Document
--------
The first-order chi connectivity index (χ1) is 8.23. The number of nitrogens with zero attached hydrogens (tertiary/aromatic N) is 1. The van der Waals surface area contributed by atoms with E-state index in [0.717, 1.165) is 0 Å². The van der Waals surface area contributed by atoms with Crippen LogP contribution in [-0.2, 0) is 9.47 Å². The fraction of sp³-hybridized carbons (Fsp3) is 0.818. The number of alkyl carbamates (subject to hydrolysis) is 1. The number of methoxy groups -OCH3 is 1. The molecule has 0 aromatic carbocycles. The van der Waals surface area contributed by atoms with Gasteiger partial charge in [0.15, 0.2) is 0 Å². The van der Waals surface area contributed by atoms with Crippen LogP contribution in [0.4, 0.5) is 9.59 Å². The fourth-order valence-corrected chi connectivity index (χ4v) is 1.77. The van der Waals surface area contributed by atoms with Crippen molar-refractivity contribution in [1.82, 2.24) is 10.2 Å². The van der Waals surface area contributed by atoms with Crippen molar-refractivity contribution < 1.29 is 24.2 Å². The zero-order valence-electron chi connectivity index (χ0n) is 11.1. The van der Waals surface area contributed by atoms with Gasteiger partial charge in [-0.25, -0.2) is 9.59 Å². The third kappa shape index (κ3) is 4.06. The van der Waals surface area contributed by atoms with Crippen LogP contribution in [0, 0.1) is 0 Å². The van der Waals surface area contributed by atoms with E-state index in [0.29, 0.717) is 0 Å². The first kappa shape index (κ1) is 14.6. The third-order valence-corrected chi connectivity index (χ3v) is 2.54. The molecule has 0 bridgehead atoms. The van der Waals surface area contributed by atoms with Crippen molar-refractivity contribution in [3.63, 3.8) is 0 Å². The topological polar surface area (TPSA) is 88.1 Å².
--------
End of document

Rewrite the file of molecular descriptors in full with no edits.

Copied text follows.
The first-order chi connectivity index (χ1) is 8.23. The number of nitrogens with zero attached hydrogens (tertiary/aromatic N) is 1. The van der Waals surface area contributed by atoms with E-state index in [0.717, 1.165) is 0 Å². The van der Waals surface area contributed by atoms with Crippen LogP contribution in [-0.2, 0) is 9.47 Å². The fraction of sp³-hybridized carbons (Fsp3) is 0.818. The number of alkyl carbamates (subject to hydrolysis) is 1. The number of methoxy groups -OCH3 is 1. The molecule has 0 aromatic carbocycles. The van der Waals surface area contributed by atoms with Gasteiger partial charge in [0.15, 0.2) is 0 Å². The van der Waals surface area contributed by atoms with Crippen LogP contribution in [0.4, 0.5) is 9.59 Å². The fourth-order valence-corrected chi connectivity index (χ4v) is 1.77. The van der Waals surface area contributed by atoms with Crippen molar-refractivity contribution in [1.82, 2.24) is 10.2 Å². The van der Waals surface area contributed by atoms with Crippen molar-refractivity contribution < 1.29 is 24.2 Å². The zero-order valence-electron chi connectivity index (χ0n) is 11.1. The van der Waals surface area contributed by atoms with Gasteiger partial charge in [-0.25, -0.2) is 9.59 Å². The third kappa shape index (κ3) is 4.06. The van der Waals surface area contributed by atoms with Crippen LogP contribution in [0, 0.1) is 0 Å². The van der Waals surface area contributed by atoms with E-state index in [0.29, 0.717) is 0 Å². The first kappa shape index (κ1) is 14.6. The third-order valence-corrected chi connectivity index (χ3v) is 2.54. The molecule has 0 bridgehead atoms. The van der Waals surface area contributed by atoms with Crippen molar-refractivity contribution in [3.63, 3.8) is 0 Å². The topological polar surface area (TPSA) is 88.1 Å².